2. Sorry but while I do not always subscribe to policy dictates of the Bretton Woods Institutions – i feel they are not 100% but at least 70% right. The author of this piece seems contradictory himself – for starters he says IMF/WB postulates can be broken down into three major thrusts > Having a good legal/regulatory framework, Infrastructure and and the establishment of the market system. He then dismisses all three as simply for the benefit of foreign investors but crucially when he prescribes his ideas he first lists infrastructure, outlawing foreign accounts for political elite, a welfare fund and technical education like artisans.

    His first idea is synonymous with Bretton Woods ideas so nothing there, foreign accounts are already outlawed for political office holders in Nigeria so that is a pretty useless prescription – a welfare fund has its advantages and technical/artisan-ship education in this day and age of technology. you gotta be kidding me.

    Now to the IMF drugs having a good legal and regulatory systems is not bad because if u had one why would politicians flout it by sending stolen wealth abroad. the purpose of setting up a good legal system with clear rules and efficient enforcement of contracts is not just for foreigners but indeed for locals. why do people have this culture of impunity – its simple they can get away with it. on this you’d agree with the IMF good policy

    on the establishment of a market system and removal of subsidies again the argument here is as clear as Nitel and our current telcoms market. Nitel will soon go bankrupt and file for liquidation why? they had no incentive to be efficient and thus wasted a whole lot of money delivering crass services to Nigerians not saying that the current telcos are perfect but would you go back to Nitel days or agree competition has benefits. It ensures everyone are on their toes and deliver their best as they wouldn’t survive.

    this morbid fear of the IMF would do no good – its meaningless. Nigeria needs to make structural reforms that enable us grow they will be painful but we would be better for it. And now a case study while Nigerians groaned, complained and rejected SAP Ghana took the same SAP medicine painfully but today they are better for it. Nigerians want to get to the promised land without making those painful adjustments. we want out govt to give us low interest rates yet we wont buy a Nigeria made bullet proof vest or eat cassava bread we want to import everything and then when the CBN fights the resulting price inflation through interest rates we complain they are not allowing growth. You ban certain imports we claim govt is evil and harassing and not being rational. Tell me seriously what to do in this den of irrationality.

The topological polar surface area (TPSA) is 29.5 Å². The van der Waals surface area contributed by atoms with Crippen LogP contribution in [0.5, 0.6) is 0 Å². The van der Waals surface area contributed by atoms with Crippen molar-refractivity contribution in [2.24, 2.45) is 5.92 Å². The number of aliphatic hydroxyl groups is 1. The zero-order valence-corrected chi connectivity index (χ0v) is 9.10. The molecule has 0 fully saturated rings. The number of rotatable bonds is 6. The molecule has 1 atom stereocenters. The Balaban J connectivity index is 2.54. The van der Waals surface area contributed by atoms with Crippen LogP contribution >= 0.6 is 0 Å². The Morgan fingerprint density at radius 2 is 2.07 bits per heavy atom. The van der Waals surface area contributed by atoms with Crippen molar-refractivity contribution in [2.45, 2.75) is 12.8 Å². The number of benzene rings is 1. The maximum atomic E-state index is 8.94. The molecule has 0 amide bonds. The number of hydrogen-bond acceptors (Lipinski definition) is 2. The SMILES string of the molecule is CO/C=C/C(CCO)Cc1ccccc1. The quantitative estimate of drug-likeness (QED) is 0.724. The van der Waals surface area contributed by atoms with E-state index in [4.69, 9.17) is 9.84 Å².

Clearly the writer is a doctor – i think if he wants to dabble into economics he should read up a few books on it. He’ll adopt a clearer position and be better for it. the gaffe on fighting inflation pretty much exposes this. if you dont fight inflation who would be worse off – the rich or poor?

    1. Wallesmit,
      You make some very valid points. But you cannot dismiss the author’s points- as things are now, stimulating FDI will only serve the interests of the elite because that’s how it is right now. Multinationals in Nigeria are populated by children of the elite. (These are very subjective statements but I’m talking from personal experience). He also has a point that infrastructure must be improved to stimulate the growth of small businesses and interest rates must be lowered to encourage the setting up of these small businesses. In essence, the economy will grow if these SMEs are given the right environment to thrive. SMEs are set up by the ordinary man. The economic policies must therefore cater to the needs of the ordinary man. If this is what the author is saying, I agree with him.
      You say that Nigerians are unwilling to make sacrifices but let me ask you this – why should they if the people they elected to lead them refuse to make any? These people pay themselves astronomical amounts of money but minimum wage is a paltry N18000. And you expect them to be willing to make sacrifices? It has to be a collective effort. The CBN governor, in his bid to fight inflation, makes it more expensive to acquire capital. How is this not an elitist policy?

      1. Thanks fatsoul 😉